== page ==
Dreamer, poet, radical, and visionary, Franz Schubert was a composer who stood between worlds. In his short life, he wrote music as epic as Beethoven and as perfect as Mozart; music that could bubble with life and joy and yet probe the darkest depths of the human soul â€“ or distil both experiences into pure, haunting beauty.
Schubertâ€™s music defined the Romantic age and Paul Lewisâ€™s sought-after performances are coming to define the way our age hears Schubert. In barely a decade, Lewis has emerged as one of the great musical thinkers of our time, and his relationship with Schubert is at the very heart of his artistry. Now, at the climax of a two-year exploration of Schubertâ€™s late piano music, Lewis tours the world with a series of concerts that explore the full range of Schubertâ€™s mature genius; from deceptively simple miniatures to such groundbreaking romantic masterpieces as the Wanderer Fantasy and the late piano sonatas.
“Lewis’s approach was understated, always letting the infinite succession of melody unfold naturally. The music was allowed to speak for itself without the imposition of overly self-conscious interpretative detail. What emerged all the more clearly as a result â€“ particularly in this sympathetic acoustic â€“ was an acute sense of Schubert’s extraordinary harmonies, as well as the crucial milestones in his tonal landscape. The con moto movement of the Sonata in D major, D850, by turns gently lyrical and passionate, found Lewis at his compelling best, realising Schubert’s song-like nature and, with it, some of the heartbreak.” (The Guardian)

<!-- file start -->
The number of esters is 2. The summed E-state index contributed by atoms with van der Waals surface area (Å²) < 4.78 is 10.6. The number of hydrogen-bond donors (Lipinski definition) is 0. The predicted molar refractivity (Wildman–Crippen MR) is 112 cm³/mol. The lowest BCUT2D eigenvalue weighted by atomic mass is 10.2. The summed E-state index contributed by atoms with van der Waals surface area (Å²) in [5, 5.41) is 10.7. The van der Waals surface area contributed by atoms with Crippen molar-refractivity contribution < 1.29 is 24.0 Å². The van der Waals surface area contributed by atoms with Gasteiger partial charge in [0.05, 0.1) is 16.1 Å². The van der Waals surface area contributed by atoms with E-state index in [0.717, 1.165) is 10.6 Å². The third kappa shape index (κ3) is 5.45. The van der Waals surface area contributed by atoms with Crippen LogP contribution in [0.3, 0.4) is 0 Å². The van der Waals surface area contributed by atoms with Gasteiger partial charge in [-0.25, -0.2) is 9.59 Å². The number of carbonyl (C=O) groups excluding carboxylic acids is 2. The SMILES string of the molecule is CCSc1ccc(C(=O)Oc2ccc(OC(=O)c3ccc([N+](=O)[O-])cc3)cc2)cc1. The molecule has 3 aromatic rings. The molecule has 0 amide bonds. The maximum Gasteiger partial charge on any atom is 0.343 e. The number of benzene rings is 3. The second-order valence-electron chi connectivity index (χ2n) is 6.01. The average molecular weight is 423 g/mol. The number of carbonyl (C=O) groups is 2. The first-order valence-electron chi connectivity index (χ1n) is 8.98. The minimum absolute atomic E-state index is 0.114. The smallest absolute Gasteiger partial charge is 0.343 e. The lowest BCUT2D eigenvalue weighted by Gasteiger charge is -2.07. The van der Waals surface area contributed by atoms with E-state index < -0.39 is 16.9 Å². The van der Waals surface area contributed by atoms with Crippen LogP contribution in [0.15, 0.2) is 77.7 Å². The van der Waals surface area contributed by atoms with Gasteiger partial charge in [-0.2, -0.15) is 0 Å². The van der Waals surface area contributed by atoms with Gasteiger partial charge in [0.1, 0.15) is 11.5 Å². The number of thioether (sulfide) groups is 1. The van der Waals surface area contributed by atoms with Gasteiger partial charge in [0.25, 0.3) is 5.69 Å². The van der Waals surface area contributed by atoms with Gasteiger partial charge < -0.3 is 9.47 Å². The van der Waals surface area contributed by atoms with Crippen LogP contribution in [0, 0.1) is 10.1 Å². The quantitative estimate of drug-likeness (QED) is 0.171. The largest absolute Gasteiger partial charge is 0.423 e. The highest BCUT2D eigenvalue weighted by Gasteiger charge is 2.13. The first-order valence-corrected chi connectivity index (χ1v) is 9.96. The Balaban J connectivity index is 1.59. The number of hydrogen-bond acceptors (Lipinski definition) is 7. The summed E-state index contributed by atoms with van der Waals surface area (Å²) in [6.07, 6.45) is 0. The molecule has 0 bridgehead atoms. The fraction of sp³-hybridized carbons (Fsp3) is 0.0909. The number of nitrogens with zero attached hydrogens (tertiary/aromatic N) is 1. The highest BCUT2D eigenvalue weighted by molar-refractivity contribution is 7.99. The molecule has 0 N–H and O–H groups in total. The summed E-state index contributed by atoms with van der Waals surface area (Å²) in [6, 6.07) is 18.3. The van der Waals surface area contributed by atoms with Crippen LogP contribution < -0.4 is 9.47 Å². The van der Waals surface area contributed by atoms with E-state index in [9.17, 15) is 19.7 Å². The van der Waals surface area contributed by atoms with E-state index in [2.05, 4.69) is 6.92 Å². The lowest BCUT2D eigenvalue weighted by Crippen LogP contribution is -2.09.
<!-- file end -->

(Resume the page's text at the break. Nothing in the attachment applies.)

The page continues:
Listen to Paul Lewis play Sonata no 19 in C minor, D. 958:
Transcriptions and paraphrases played an important part in shaping Liszt’s role as leading musical figure of his generation.
The first pianist to play the entire range of the keyboard repertory from Bach to Chopin, his historical curiosity and ambitions did not stop there. He transcribed both famous and less well known vocal and orchestral works of others in order to promote the music, and in order to challenge himself to enrich the field of piano techniques.
Schubert-Liszt: Ave Maria performed by Sandro Russo on Liszt’s 1862 Bechstein Piano:
Pianist Imogen Cooper continues her critically acclaimed Schubert Live series with the third 2-CD release of the composerâ€™s late piano music, recorded live at the Queen Elizabeth Hall.
"Schubert has become even more necessary to my well-being, and I sense strongly that he is important for an audienceâ€™s well-being too." - pianist Imogen Cooper
The highly respected and acclaimed pianist Imogen Cooper is enjoying something of a renaissance with her ongoing series of Schubertâ€™s solo piano works on Avie. International accolades for the recordings abound, from NPR to the BBC, Gramophone to the New York Times.
Imogen continues her exploration of the composerâ€™s late piano music with Volume 3, recorded live at the Queen Elizabeth Hall in December 2009. Schubert was the ultimate romantic and Imogen brings out the full spectrum of his complex and colourful compositions, from the gentle German Dances, D790, and pearl-like Impromptus, D899, to the turbulent A minor Sonata, D 784, and mighty B flat Sonata, D960.